On Wednesday evening, the Senate passed the latest version of the Coronavirus Aid, Relief, and Economic Security (CARES) Act. If approved by the House of Representatives and made into legislation, the CARES Act will be set to provide over $2 trillion in COVID-19 relief in the form of small business loans, paycheck protection loan forgiveness, emergency government disaster loans, and more in addition to individual stimulus payments. Below are some key takeaways:
Small Business Loans
Businesses with less than 500 employees, including sole proprietors and nonprofits, will have access to $350 billion in loans, which will cover the period running from February 15, 2020 to June 30, 2020. These “paycheck protection loans” will be fully guaranteed by the federal government up until December 31, 2020, going back to an 85% guarantee for loans greater than $150,000 after that date, and will be limited to the lesser of:
- The average monthly payroll costs for the 1 year period ending on the date the loan was made (an alternative calculation is available for seasonal employers) multiplied by 2.5. These costs may not include compensation of individual employees in excess of an annual salary of $100,000, payroll taxes, compensations for employees living outside the U.S., or any qualified sick leave or family medical leave for which a credit is allowed under the new Coronavirus Relief Act passed last week.
- $10 million.
The loans will have a maximum maturity of 10 years and their interest rates are not to exceed 4%. The standard fees imposed under Section 7 of the Small Business Act will be waived, and no personal guarantee will be required by the business owner. Moreover, an additional provision in the CARES Act will provide a possible deferment of these loans for at least six months, but are not to exceed a year.
Loan Forgiveness of Paycheck Protection Loans
A separate section of the CARES Act calls for a portion of these paycheck protection loans to be forgiven on a tax-free basis. The amount to be forgiven is the sum of payroll costs as defined in the Act, mortgage interest, rent, and certain utility payments made by the borrower during the 8-week period after the business receives the loan.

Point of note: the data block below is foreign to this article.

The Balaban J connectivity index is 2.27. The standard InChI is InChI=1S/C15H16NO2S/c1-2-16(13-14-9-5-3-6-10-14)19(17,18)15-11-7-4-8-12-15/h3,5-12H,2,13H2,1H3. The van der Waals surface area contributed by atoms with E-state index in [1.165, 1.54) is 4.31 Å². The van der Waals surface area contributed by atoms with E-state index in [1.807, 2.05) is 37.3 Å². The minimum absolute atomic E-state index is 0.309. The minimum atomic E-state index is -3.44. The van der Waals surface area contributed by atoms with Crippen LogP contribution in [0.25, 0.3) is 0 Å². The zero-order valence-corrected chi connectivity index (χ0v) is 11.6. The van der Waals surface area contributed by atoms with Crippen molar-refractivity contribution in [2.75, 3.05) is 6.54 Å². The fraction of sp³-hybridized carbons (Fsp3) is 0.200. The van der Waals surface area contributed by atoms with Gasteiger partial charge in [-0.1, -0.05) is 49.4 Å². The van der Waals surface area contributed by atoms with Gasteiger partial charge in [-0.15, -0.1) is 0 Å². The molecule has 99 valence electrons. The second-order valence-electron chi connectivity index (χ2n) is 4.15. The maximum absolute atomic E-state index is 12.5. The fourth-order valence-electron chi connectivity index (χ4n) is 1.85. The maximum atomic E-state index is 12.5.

In order to seek this loan forgiveness, a borrower must submit an application that includes documentation verifying the number of employees and pay rates, in addition to canceled checks showing mortgage, rent, or utility payments.
There is a provision, however, that reduces the amount that may be forgiven if the employer either:
- Reduces its workforce during the 8-week covered period when compared to other periods in either 2019 or 2020, or
- Reduces the salary or wages paid to an employee who had earned less than $100,000 in annualized salary by more than 25% during the covered period.
However, this reduction can be avoided if the employer rehires or increases the employee’s pay within an allotted time period.
Emergency Government Disaster Loan
The CARES Act will also expand access to Economic Injury Disaster Loans to also include sole proprietors and ESOPs. For any loan made under this program before December 31, 2020, no personal guarantee will be required on loans below $200,000, and the government will pay the principal and interest on a paycheck protection loan for the first six months for which payments are due. This government subsidy does NOT apply to the paycheck protection loans discussed above.
Also, the Act creates a new Emergency Grant to allow a business that has applied for a disaster loan to get an immediate advance of up to $10,000. This advance can be used to maintain payroll, and is not required to be repaid, even if the borrower’s request for a 7(b) loan is denied.
Again, the CARES Act is yet to be approved by the House of Representatives as of Thursday, March 26, 2020. As more information is made available in the coming days, we will be providing updates on how those can affect you and your business.
Please do not hesitate to contact us with any questions or concerns.